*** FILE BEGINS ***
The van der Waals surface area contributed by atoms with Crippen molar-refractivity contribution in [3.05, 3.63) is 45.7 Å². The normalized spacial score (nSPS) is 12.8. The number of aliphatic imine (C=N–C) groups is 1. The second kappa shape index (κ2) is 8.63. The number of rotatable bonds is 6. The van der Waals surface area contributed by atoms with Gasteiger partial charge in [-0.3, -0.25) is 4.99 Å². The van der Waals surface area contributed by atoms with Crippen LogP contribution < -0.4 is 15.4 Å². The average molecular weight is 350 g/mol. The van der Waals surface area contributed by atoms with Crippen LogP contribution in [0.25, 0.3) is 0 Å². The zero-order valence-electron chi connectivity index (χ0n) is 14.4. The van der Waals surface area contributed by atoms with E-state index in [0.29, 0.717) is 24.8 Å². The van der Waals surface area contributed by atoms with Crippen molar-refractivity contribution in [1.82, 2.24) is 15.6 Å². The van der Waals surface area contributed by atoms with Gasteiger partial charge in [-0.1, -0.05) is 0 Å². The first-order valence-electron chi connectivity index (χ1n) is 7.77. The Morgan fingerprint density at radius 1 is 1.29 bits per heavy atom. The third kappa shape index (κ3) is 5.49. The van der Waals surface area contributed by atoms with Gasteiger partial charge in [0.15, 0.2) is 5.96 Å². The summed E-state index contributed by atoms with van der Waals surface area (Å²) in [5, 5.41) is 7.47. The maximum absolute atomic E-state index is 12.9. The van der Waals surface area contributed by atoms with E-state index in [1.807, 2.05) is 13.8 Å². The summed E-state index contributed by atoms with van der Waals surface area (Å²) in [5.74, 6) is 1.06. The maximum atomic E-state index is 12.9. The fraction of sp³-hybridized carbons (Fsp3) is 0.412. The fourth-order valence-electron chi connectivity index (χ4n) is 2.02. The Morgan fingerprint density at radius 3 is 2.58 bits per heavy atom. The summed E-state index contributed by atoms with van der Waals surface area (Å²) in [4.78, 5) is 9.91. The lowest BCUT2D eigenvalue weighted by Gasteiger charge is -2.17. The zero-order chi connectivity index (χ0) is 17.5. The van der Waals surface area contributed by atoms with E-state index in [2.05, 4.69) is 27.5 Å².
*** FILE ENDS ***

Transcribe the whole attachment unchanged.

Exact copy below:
The van der Waals surface area contributed by atoms with Crippen molar-refractivity contribution in [3.05, 3.63) is 45.7 Å². The normalized spacial score (nSPS) is 12.8. The number of aliphatic imine (C=N–C) groups is 1. The second kappa shape index (κ2) is 8.63. The number of rotatable bonds is 6. The van der Waals surface area contributed by atoms with Gasteiger partial charge in [-0.3, -0.25) is 4.99 Å². The van der Waals surface area contributed by atoms with Crippen LogP contribution < -0.4 is 15.4 Å². The average molecular weight is 350 g/mol. The van der Waals surface area contributed by atoms with Crippen LogP contribution in [0.25, 0.3) is 0 Å². The zero-order valence-electron chi connectivity index (χ0n) is 14.4. The van der Waals surface area contributed by atoms with E-state index in [0.29, 0.717) is 24.8 Å². The van der Waals surface area contributed by atoms with Crippen molar-refractivity contribution in [1.82, 2.24) is 15.6 Å². The van der Waals surface area contributed by atoms with Gasteiger partial charge in [-0.1, -0.05) is 0 Å². The first-order valence-electron chi connectivity index (χ1n) is 7.77. The Morgan fingerprint density at radius 1 is 1.29 bits per heavy atom. The third kappa shape index (κ3) is 5.49. The van der Waals surface area contributed by atoms with Gasteiger partial charge in [0.15, 0.2) is 5.96 Å². The summed E-state index contributed by atoms with van der Waals surface area (Å²) in [5, 5.41) is 7.47. The maximum absolute atomic E-state index is 12.9. The van der Waals surface area contributed by atoms with E-state index in [1.807, 2.05) is 13.8 Å². The summed E-state index contributed by atoms with van der Waals surface area (Å²) in [5.74, 6) is 1.06. The maximum atomic E-state index is 12.9. The fraction of sp³-hybridized carbons (Fsp3) is 0.412. The fourth-order valence-electron chi connectivity index (χ4n) is 2.02. The Morgan fingerprint density at radius 3 is 2.58 bits per heavy atom. The summed E-state index contributed by atoms with van der Waals surface area (Å²) in [4.78, 5) is 9.91. The lowest BCUT2D eigenvalue weighted by Gasteiger charge is -2.17. The zero-order chi connectivity index (χ0) is 17.5. The van der Waals surface area contributed by atoms with E-state index in [2.05, 4.69) is 27.5 Å².